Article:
Congratulations, Baseball, you’ve done it again.
You’ve managed to combine ugly optics with bad timing for the worst look among the country’s major league sports leagues during a time of national crisis.
Pulling up in the rear among all the leagues coming up with a plan to play what’s left of a 2020 season, it took the commissioner using his power to impose an abbreviated season to even do that much after MLB and the union failed to reach agreement on financial terms.
Just in time for the COVID-19 pandemic to wipe out major sports across the country?
We can only hope the dozens of reported positive coronavirus tests across baseball, hockey and football in the past week don’t signal that extreme outcome.
But Major League Baseball already has at least temporarily shut down every team’s spring training facility in Florida and Arizona, two states experiencing significant spikes in cases.
If they can yet pull off a season, it will involve no more than 60 regular-season games, none of the expanded playoffs built into the proposal players rejected in a vote Monday and have teams conduct their Spring Training 2.0 in their home cities — except, perhaps, the Toronto Blue Jays, who could be forced to share another team’s site because of Canadian travel restrictions.
And even if the virus cooperates, there’s still the matter of the players being asked to agree on two stipulations. In a statement released Monday night, MLB gave the union until 4 p.m. (CT) on Tuesday to sign off on players reporting to “spring training” July 1 and on the health and safety protocols in its “Operating Manual” provided to the union weeks ago.
MLB statement: pic.twitter.com/Jz3rSTvXuU— Ken Rosenthal (@Ken_Rosenthal) June 23, 2020
It’s possible the protocols could be in reasonable need of a tweak or two given the new landscape of risk. But now that players have been given their #WhenAndWhere answer, they’re expected to agree to play.
Either way, the nagging question persists:
This is what we’ve all been waiting for all this time?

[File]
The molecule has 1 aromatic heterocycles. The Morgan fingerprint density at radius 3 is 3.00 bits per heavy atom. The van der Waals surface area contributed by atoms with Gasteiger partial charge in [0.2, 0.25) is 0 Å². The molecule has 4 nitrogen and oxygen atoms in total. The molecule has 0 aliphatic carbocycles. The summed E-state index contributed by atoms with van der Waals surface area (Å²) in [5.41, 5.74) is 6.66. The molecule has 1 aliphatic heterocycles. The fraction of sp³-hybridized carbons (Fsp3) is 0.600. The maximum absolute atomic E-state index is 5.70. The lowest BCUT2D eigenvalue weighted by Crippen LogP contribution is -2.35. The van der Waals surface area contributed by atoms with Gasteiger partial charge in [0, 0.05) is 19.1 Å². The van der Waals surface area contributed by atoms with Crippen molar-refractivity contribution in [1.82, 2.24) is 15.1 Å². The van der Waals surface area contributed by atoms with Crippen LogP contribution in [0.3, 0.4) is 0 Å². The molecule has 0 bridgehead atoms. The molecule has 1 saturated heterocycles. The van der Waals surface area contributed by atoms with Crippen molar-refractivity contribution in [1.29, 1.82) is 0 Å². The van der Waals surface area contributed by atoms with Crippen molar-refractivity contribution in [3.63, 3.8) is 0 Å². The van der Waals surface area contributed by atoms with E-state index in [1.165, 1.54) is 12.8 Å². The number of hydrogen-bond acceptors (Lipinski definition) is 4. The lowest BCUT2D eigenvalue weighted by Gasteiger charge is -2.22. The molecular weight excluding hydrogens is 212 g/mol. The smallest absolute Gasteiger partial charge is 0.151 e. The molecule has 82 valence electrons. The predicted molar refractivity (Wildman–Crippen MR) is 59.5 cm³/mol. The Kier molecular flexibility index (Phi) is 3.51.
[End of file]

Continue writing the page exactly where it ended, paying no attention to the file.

For all 88 days since the sides reached agreement on basic financial parameters? For all 42 days since MLB reopened talks with its first detailed proposal, including the health protocols?
For all the downtime between counterproposals and all the six-of-one, half-dozen-of-the-other salary proposals by owners in seeking cuts beyond straight pro-rata pay?
For crying out loud, these guys put almost as few pitches in play the last three months as they did the last time a game was played.
Cincinnati Reds pitcher Trevor Bauer might have provided the best 50-word summary of baseball’s public image in a tweet after the union vote Monday night:
“It’s absolute death for this industry to keep acting as it has been. Both sides. We’re driving the bus straight off a cliff. How is this good for anyone involved? Covid-19 already presented a lose, lose, lose situation and we’ve somehow found a way to make it worse. Incredible.”
While there’s certainly room for some blame on either side, Bauer is generous with his “both sides” take, considering the owners always were in position to best weather the financial storm and make a season happen without asking the players taking all the health risks to take deeper cuts beyond pro-rated pay.
The owners have enjoyed record revenues and equity growth for nearly two decades, and have years more to recoup losses compared to players, yadda, yadda, yadda.
With their no vote Monday, players reserved the right to file a grievance over a negotiating process they might claim was kicked like a can so far down the street as to allow no time left to play 100 or more games — a grievance that could put close to $1 billion at stake for the owners.
And does anyone still remember, this all comes on the heels of the Astros’ historic cheating scandal and the commissioner’s subsequent reference to the World Series trophy as a “piece of metal”?
Meanwhile, the virus threatens to make all of it moot.
Cubs pitcher Yu Darvish — the first MLB star to raise concerns over the emerging pandemic back in spring training — tweeted concerns again over the weekend about all the positive tests being reported.
Will he choose to opt out of playing? Will any number of other high-profile players with enough financial security and/or star power?
Of course, none of that matters if continued outbreaks stop any or all the major sports leagues from pulling off their plans, leaving many fans with perhaps at least small comfort and solace of best intentions and best effort.
Or, in the case of baseball fans, another piece of whatever the commissioner wants to call this.Click here to download the new MyTeams App by NBC Sports! Receive comprehensive coverage of the Chicago Cubs easily on your device.